In late February, 1951, the basketball team from the City College of New York was returning home on the train from Philadelphia where they had just trounced the Temple University squad.
The year before, the Lavender and Black had been hailed as one of the greatest college basketball teams of all time, having won both of college basketball’s biggest post season tournaments, the NCAA and the NIT, the only time that feat has ever been accomplished. The talented squad had stumbled somewhat during the current season, losing to several teams it had been expected to beat, but was seemingly hitting its stride just as the tournaments were about to begin. Continue reading
That peculiar phenomenon known as March Madness will soon be upon us, and with its arrival college basketball will be squarely in the national spotlight.
Time was, of course, that college basketball and the Sullivan County resorts were inseparable, and for years the best basketball players in the world could be found spending their summers playing ball in an informal hotel circuit of Sullivan County, NY. Continue reading
It was in October of 1948 that what local newspapers called “Sullivan County’s first commercial ski slope” began to take shape.
It was Christmas Hills on DeBruce Road in Livingston Manor, and despite the claims, it was not the first ski operation in the county, as Liberty Winter Sports, Inc. had operated the Walnut Mountain ski hill in Liberty more than a decade before. Continue reading
This week on The Historians Podcast, Dave Greene and Bob Cudmore discuss bowling and pinsetting during the twentieth century. Pinsetters were boys and girls who manually set up bowling pins in commercial alleys before the advent of pinsetting machines. Fifty years ago a typical wage was ten cents a game, about the cost of a soda from the soda machines of the day. Pinsetters often “jumped alleys,” handling two bowling lanes at a time. Listen to the podcast here. Continue reading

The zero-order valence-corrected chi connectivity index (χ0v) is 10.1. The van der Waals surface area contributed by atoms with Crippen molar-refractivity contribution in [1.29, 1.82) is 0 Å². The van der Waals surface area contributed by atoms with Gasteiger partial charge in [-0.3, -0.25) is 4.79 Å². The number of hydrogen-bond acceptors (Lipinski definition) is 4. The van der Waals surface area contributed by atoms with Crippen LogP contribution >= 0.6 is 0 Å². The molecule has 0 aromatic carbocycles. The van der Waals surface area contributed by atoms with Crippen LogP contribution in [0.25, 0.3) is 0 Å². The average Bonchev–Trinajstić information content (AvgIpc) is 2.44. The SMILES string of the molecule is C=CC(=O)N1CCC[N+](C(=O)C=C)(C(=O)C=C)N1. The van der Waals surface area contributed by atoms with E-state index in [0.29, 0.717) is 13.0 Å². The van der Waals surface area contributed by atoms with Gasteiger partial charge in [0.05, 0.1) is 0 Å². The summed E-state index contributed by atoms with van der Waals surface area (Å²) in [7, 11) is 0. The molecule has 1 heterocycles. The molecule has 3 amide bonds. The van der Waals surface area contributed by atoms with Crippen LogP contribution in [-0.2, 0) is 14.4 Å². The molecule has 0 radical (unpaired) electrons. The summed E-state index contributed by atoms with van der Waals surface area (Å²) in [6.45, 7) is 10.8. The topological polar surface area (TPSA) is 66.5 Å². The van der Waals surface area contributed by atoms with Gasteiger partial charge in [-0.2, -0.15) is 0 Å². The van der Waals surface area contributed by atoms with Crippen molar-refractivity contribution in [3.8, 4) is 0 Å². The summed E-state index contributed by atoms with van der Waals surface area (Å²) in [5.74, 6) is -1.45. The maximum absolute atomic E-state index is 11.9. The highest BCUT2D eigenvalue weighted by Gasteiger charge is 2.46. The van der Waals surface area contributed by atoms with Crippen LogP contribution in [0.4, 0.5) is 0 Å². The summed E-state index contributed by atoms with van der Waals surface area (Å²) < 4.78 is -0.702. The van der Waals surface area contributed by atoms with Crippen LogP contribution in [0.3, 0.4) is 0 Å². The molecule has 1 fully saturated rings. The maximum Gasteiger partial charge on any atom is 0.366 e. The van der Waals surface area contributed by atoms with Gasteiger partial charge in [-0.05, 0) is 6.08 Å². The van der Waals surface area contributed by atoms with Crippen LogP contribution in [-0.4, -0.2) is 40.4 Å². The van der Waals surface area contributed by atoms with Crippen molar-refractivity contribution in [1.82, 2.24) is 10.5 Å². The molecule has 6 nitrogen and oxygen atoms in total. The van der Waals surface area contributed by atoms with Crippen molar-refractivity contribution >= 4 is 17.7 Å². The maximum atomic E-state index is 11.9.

Long before the opening of Davos in Woodridge ushered in a new era in skiing in Sullivan County, before the Concord and Grossinger’s pioneered snowmaking techniques to service their rudimentary ski hills, and even before the Miller brothers operated Christmas Hills in Livingston Manor, skiing made its local debut at Walnut Mountain in Liberty.
In October of 1936, a corporation known as Liberty Winter Sports, Inc. purchased most of Walnut Mountain from Frank H. Mauer with plans to create a skiing facility at the site of the old Walnut Mountain House. Dr. S.W. Wells was president of the group, which also included B.K.J. Eenberg, Thomas P. McNamara, Albert T. Decker, Joseph E. Fersch, Paul H. Allen, and Gunnar Bjorgstrom. Joseph G. Dowling handled the publicity. Continue reading
Researching Dr. Bradford VanDiver’s life and telling his full story isn’t possible in this brief format, but if you read last week’s account, you’re at least privy to the amazing and varied highlights. There remains one stunning and frightening event that he failed to mention during published interviews about various achievements and key moments in his past.